cat.com is a no-go for now —
Begin with 99 problems. Solve one with a regex. You now have 108 problems…
Kentik Director of Internet Analysis Doug Madory observed this morning that traffic to Russian state ISP Rostelecom dropped significantly in the wake of its attempt to throttle Twitter. The outages seem to have been caused by a poorly crafted substring in a blocklist/network shaping tool maintained by Russia’s Roskomnadzor bureau.
What Roskomnadzor intended was to slow down access to Twitter’s link shortening service, t.co. All links embedded in tweets are automatically wrapped through this service, which enables Twitter to monitor the types and quality of links its users share.
Russian authorities have railed against Twitter for some time due to the service’s failure or refusal to remove content illegal in Russia. This includes content that is illegal in most of the world and violates Twitter’s own terms of service, such as self harm and child sexualization—but Roskomnadzor only claims 2,000 or so such posts over the course of a year. It seems likely that the real sticking point for the agency is posts encouraging children to join Russian opposition protests.
PBS reports on the unintended effects of Roskomnadzor’s Twitter throttling:
As the Russian authorities slowed down Twitter, some government websites suffered outages and access problems. It’s not clear if the events were connected, and some experts suggested they could have been the result of unrelated cyberattacks. The Ministry of Digital Development acknowledged outages on some government websites but said they were linked to equipment problems at communications provider Rostelecom.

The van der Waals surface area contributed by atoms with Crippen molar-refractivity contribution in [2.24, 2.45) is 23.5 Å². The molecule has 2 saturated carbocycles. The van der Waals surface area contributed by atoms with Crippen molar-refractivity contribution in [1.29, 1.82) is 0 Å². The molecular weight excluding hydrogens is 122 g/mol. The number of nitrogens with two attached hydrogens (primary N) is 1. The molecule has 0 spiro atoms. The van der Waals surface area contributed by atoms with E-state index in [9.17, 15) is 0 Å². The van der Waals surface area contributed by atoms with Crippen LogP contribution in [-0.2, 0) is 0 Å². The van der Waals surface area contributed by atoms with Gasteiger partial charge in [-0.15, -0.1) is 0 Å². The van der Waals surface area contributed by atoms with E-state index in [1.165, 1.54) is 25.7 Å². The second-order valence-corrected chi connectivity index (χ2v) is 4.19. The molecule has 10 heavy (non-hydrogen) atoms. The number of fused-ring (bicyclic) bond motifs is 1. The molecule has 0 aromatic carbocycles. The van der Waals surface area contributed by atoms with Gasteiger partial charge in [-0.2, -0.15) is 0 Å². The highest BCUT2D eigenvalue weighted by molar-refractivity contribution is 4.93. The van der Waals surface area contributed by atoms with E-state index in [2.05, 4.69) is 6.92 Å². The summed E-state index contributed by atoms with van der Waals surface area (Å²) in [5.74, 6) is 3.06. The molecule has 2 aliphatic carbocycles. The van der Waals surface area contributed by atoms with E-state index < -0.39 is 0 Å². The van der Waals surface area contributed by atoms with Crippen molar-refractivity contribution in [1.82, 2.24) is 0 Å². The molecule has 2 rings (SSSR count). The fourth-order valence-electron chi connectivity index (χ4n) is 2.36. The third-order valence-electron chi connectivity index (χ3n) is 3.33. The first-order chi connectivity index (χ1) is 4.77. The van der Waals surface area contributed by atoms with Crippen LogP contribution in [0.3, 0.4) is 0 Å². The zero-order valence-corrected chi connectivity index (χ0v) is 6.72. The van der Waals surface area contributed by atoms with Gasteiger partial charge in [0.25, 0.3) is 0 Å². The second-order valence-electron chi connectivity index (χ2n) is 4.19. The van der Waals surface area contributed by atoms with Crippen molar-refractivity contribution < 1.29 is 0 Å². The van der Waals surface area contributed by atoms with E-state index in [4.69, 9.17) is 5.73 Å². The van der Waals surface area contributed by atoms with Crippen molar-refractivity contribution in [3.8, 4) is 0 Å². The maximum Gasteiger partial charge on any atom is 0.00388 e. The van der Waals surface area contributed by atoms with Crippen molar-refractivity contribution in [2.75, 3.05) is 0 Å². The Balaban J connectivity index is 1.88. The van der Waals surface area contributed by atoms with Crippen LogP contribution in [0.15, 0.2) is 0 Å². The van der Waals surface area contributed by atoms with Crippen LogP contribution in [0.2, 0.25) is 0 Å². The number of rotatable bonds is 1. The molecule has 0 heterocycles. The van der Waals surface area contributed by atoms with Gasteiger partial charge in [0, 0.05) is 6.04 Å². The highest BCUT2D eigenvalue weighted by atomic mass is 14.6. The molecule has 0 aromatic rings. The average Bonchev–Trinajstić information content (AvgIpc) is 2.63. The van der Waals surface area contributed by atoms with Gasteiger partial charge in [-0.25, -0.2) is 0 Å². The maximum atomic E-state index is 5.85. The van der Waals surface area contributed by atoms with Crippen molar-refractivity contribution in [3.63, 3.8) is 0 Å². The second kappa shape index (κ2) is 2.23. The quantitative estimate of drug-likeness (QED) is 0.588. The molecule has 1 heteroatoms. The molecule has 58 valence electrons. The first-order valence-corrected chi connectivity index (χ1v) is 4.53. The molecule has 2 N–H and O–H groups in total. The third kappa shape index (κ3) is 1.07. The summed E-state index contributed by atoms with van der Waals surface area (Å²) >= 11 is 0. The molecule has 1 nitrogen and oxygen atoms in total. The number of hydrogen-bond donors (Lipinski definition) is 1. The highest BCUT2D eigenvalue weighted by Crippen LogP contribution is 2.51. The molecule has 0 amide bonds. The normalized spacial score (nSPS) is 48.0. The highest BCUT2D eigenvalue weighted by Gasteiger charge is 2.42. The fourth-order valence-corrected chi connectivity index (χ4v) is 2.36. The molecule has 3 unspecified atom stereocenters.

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Madory credits Russian 3D artist Gregory Kodyrev with finding a link between the Twitter throttle and far more widespread slowdowns—apparently, Roskomnadzor inadvertently blocked or throttled all domains containing the string
t.co rather than blocking only the domain
t.co itself. This would cause the throttle or block to be applied to—for instance—microsoft.com, reddit.com, and even Russian state-operated news site rt.com.
We do not have access to any IP addresses behind Roskomnadzor’s traffic filtering service in order to test this claim, but it appears to be a reasonable explanation for the concrete observations of reduced traffic to Rostelecom networks.
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